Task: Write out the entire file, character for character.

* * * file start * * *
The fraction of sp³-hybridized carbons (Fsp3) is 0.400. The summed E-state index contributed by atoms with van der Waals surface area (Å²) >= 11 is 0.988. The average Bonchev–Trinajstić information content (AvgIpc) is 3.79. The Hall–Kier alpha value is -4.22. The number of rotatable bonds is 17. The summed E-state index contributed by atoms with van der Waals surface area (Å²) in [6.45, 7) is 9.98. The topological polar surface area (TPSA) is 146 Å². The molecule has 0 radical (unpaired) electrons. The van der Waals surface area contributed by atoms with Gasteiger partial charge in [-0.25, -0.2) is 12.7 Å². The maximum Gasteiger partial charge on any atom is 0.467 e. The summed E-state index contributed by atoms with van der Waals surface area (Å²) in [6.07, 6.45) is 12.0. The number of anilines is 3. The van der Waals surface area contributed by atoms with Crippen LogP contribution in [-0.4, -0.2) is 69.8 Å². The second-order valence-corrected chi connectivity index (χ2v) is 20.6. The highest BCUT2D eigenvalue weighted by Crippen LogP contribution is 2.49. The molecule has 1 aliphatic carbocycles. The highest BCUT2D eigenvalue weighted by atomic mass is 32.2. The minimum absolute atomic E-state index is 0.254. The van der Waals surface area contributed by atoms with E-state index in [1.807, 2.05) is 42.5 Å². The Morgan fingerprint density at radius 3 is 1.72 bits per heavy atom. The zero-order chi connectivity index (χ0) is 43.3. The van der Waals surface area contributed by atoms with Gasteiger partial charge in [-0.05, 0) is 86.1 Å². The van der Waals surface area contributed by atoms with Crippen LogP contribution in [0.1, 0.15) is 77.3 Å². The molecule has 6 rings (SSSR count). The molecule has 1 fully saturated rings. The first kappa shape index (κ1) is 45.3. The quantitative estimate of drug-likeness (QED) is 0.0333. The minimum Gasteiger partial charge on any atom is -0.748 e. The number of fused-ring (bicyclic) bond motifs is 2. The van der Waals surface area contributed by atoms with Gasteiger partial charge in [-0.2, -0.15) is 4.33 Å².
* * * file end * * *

The fraction of sp³-hybridized carbons (Fsp3) is 0.400. The summed E-state index contributed by atoms with van der Waals surface area (Å²) >= 11 is 0.988. The average Bonchev–Trinajstić information content (AvgIpc) is 3.79. The Hall–Kier alpha value is -4.22. The number of rotatable bonds is 17. The summed E-state index contributed by atoms with van der Waals surface area (Å²) in [6.45, 7) is 9.98. The topological polar surface area (TPSA) is 146 Å². The molecule has 0 radical (unpaired) electrons. The van der Waals surface area contributed by atoms with Gasteiger partial charge in [-0.25, -0.2) is 12.7 Å². The maximum Gasteiger partial charge on any atom is 0.467 e. The summed E-state index contributed by atoms with van der Waals surface area (Å²) in [6.07, 6.45) is 12.0. The number of anilines is 3. The van der Waals surface area contributed by atoms with Crippen LogP contribution in [-0.4, -0.2) is 69.8 Å². The second-order valence-corrected chi connectivity index (χ2v) is 20.6. The highest BCUT2D eigenvalue weighted by Crippen LogP contribution is 2.49. The molecule has 1 aliphatic carbocycles. The highest BCUT2D eigenvalue weighted by atomic mass is 32.2. The minimum absolute atomic E-state index is 0.254. The van der Waals surface area contributed by atoms with E-state index in [1.807, 2.05) is 42.5 Å². The Morgan fingerprint density at radius 3 is 1.72 bits per heavy atom. The zero-order chi connectivity index (χ0) is 43.3. The van der Waals surface area contributed by atoms with Gasteiger partial charge in [-0.05, 0) is 86.1 Å². The van der Waals surface area contributed by atoms with Crippen LogP contribution in [0.1, 0.15) is 77.3 Å². The molecule has 6 rings (SSSR count). The molecule has 1 fully saturated rings. The first kappa shape index (κ1) is 45.3. The quantitative estimate of drug-likeness (QED) is 0.0333. The minimum Gasteiger partial charge on any atom is -0.748 e. The number of fused-ring (bicyclic) bond motifs is 2. The van der Waals surface area contributed by atoms with Gasteiger partial charge in [-0.2, -0.15) is 4.33 Å².